Cincinnati Open 2025: Exciting Changes and Upgrades Unveiled

The Cincinnati Open, a cornerstone of U.S. tennis, is gearing up for a remarkable transformation by 2025.

After a $260 million investment from tournament owners Beemok Capital, one of the site’s most important features will be a new two-story player center.

Cincinnati Open 2025: Exciting Changes and Upgrades Unveiled

The entire Lindner Family Tennis Center campus is scheduled for a “extensive renovation” before the expanded 2025 tournament, which will include a brand-new sunken stadium court and a two-story player center. The Cincinnati Open will look completely different the following year.

One of the oldest tennis competitions in the United States, the Cincinnati Open was formerly known as the Western & Southern Sponsorship Open. It is a beloved combined ATP and WTA Tour visit that serves as a prelude to the US Open. This year’s event will commemorate its 125th anniversary; however, at this time last year, its future was still uncertain.

The tournament’s owner and CEO, Ben Navarro, obtained the USTA sanction for the event in 2022 and has entertained the idea of relocating it to Charlotte, North Carolina. However, the group announced in October of last year that they will not only continue the event in Mason, Ohio for the next 25 years, but also renovate the site with a huge $260 million makeover.

According to Bob Moran, President of Beemok Sports & Entertainment, “we are ushering in a new era at the Cincinnati Open, and the complete transformation of our campus will create an unparalleled experience for our players and fans.”

“These projects, made possible by partnerships with the City of Mason, Warren County, and the State of Ohio, are the foundation upon which we will build the next chapters of this storied event’s history,” the statement reads. “Our goal is to provide a best-in-class experience to everyone who touches the Cincinnati Open.”

The entire tennis center will be “elegantly reimagined” with new stadium façade, expansive landscaping, and modern amenities to create a “park-like feel” throughout the site, with the goal of enhancing the fan and player experiences.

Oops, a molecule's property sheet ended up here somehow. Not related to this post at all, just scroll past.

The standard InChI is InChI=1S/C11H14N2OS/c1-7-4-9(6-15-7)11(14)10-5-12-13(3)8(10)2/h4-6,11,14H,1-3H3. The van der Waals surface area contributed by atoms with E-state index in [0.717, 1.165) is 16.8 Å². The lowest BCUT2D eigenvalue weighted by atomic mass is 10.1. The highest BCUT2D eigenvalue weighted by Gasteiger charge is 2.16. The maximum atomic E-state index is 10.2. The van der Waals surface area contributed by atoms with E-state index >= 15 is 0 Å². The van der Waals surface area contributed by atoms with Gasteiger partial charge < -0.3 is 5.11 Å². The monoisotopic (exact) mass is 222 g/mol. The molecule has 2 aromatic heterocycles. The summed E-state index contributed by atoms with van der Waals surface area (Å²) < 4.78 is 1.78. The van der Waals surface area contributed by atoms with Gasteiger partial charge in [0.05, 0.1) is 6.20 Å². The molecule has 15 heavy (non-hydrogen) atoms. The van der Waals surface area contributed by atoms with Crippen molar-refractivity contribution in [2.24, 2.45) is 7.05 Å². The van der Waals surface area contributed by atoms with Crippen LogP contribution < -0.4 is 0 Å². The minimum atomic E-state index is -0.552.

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The most striking improvement of all will be the installation of a new sunken stadium court, which will be positioned south of a permanent fan plaza with a large, shaded canopy. When finished, it will have 2,000 seats, making it the fourth largest of the venue’s five permanent stadiums.

Ten more courts are being added to the venue, including the additional stadium, in order to expand the capacity and enable the event’s expansion from a 56-player draw to a 96-player draw over 12 days in 2025. The redesigned ATP Tour schedule includes Cincinnati and Canada (Toronto and Montreal) as additional 1000-level events in addition to Indian Wells, Miami, Madrid, Rome, and Shanghai.

The facility will have 31 courts overall, as opposed to the 21 that were originally scheduled for 2024.

Cincinnati Open 2025: Exciting Changes and Upgrades Unveiled

A new, two-story player hub is one of the biggest—and most anticipated—additions to the site for players. The 56,000 square foot complex will have locker rooms for coaches, health and rehabilitation facilities for players, and lounge and dining areas for players and their support staff.

In order to increase the tournament’s fitness center and add more locker room space, the existing player amenities will also be updated.

There are also plans to build two padel courts and six pickleball courts on the premises of the Lindner Family Tennis Center, in addition to a new six-court indoor facility. A brand-new metal panel ribbon facade for Center Court and Grandstand Court will connect the two stadiums at the center of the redesigned site.

“The site improvement plan will include more green space and trees once the grounds are finished,” stated Kristin Byrd, Design Director and Architect at Gensler, a worldwide architectural, design, and planning firm.

The redesigned campus aesthetic, which will elegantly compliment the park-like surroundings, will include clean lines, simple, graceful forms, and a fresh, neutral color palette.

“Our design team honored the tournament’s history through layering art and historical iconography—all with a modern twist—and by incorporating regional building materials and collaborating with local artisans, we were able to create an authentic sense of place.”

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